“The U.S. Embassy and agencies have provided a lot of capacity building for us,” said Javier Evaristo, commander of the PNP K-9 unit/anti-drug police section. “It’s been a very significant change since the U.S. became involved. We have the capacity to confront [in] the war on drugs. We would like to see the same support for us to be able to combat the emerging threats.”
Picado helped establish a system whereby the handlers, once selected, train and live with the canine for several months.
“It’s a great system, a concept that we like,” Evaristo said. “The handler gets to know the behavior of the dog, as well as the dog gets to know the handler, so they both work together well. There’s been a lot of successes, lots of seizures because of the dogs.”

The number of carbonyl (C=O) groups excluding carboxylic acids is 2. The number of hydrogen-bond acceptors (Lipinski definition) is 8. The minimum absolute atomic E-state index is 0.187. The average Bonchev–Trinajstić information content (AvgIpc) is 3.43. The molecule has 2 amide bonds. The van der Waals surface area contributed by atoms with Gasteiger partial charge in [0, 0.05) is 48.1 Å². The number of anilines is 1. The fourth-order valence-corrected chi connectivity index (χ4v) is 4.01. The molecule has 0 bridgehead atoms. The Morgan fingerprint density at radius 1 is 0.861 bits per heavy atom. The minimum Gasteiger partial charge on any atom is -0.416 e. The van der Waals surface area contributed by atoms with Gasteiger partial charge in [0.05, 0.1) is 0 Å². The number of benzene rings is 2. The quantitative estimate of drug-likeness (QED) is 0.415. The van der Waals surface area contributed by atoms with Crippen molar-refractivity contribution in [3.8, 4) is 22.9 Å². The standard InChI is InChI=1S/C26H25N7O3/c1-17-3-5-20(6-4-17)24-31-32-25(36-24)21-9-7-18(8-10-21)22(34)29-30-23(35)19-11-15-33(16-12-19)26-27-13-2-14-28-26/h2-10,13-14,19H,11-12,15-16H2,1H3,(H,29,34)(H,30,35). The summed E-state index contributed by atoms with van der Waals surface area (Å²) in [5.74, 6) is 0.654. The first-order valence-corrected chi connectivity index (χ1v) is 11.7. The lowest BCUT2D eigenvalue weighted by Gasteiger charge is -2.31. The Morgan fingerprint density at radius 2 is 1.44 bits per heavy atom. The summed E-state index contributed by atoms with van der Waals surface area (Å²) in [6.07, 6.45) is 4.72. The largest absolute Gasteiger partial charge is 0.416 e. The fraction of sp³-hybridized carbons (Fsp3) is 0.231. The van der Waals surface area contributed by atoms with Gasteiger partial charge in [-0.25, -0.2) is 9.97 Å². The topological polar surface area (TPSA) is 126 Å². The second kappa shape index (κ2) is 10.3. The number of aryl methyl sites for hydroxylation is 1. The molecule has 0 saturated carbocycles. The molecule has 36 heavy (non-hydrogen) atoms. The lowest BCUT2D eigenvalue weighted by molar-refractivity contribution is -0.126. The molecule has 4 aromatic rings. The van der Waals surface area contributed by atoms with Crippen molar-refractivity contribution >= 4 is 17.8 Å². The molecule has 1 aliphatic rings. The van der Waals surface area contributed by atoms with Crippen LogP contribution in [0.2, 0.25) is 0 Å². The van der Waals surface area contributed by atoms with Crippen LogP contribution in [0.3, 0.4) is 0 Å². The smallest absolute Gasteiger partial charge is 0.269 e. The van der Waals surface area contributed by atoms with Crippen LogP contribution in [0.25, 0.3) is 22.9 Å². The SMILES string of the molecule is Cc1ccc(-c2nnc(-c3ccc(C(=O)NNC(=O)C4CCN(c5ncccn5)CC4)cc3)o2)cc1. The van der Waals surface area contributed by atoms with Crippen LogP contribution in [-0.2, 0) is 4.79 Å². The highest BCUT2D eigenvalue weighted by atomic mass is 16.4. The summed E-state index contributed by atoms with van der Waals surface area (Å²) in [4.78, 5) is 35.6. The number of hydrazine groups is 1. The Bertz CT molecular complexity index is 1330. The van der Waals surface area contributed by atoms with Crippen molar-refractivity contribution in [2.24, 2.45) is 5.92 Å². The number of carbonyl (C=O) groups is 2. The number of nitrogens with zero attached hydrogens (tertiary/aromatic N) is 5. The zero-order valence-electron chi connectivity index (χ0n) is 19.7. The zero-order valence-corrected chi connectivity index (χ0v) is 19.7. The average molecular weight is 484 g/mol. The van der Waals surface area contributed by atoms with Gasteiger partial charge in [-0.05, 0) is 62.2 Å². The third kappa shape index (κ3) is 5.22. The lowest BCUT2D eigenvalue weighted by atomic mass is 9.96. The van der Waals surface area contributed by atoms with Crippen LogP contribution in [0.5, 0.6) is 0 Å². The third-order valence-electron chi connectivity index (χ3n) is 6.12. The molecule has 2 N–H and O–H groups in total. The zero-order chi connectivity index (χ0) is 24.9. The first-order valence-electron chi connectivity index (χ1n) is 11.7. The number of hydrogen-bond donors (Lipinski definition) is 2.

The five dogs donated by the U.S. this year found more than 500 kilos of cocaine in seven months, inspiring the PNP to launch its own K-9 academy.
Picado said the K-9 program he’s nurtured in Peru is “one of my top priorities,” he said. “The canine has been one of the most successful tools used here, more than even non-intrusive technology.”
Villanueva doesn’t dispute that. “When CBP came here, they gave us tips on what we were doing wrong, and how we needed to correct those techniques to make us better handlers,” he said. “We’ve seen a lot of successes and a lot of positive changes since CBP has been working with us, especially with the infrastructure [kennel facilities] and the types of dogs we have.”
Peruvian Task Force
Besides the K-9 program, one of Picado’s biggest accomplishments has been improving the Peruvian Task Force, a program that brings together select personnel from the Peruvian National Police and national customs. The task force was formed in June 2005 through a multilateral agreement between the U.S. Embassy-Lima, Peruvian customs, the PNP and the Peruvian national drug police. The task force led to the development of an advanced ports program.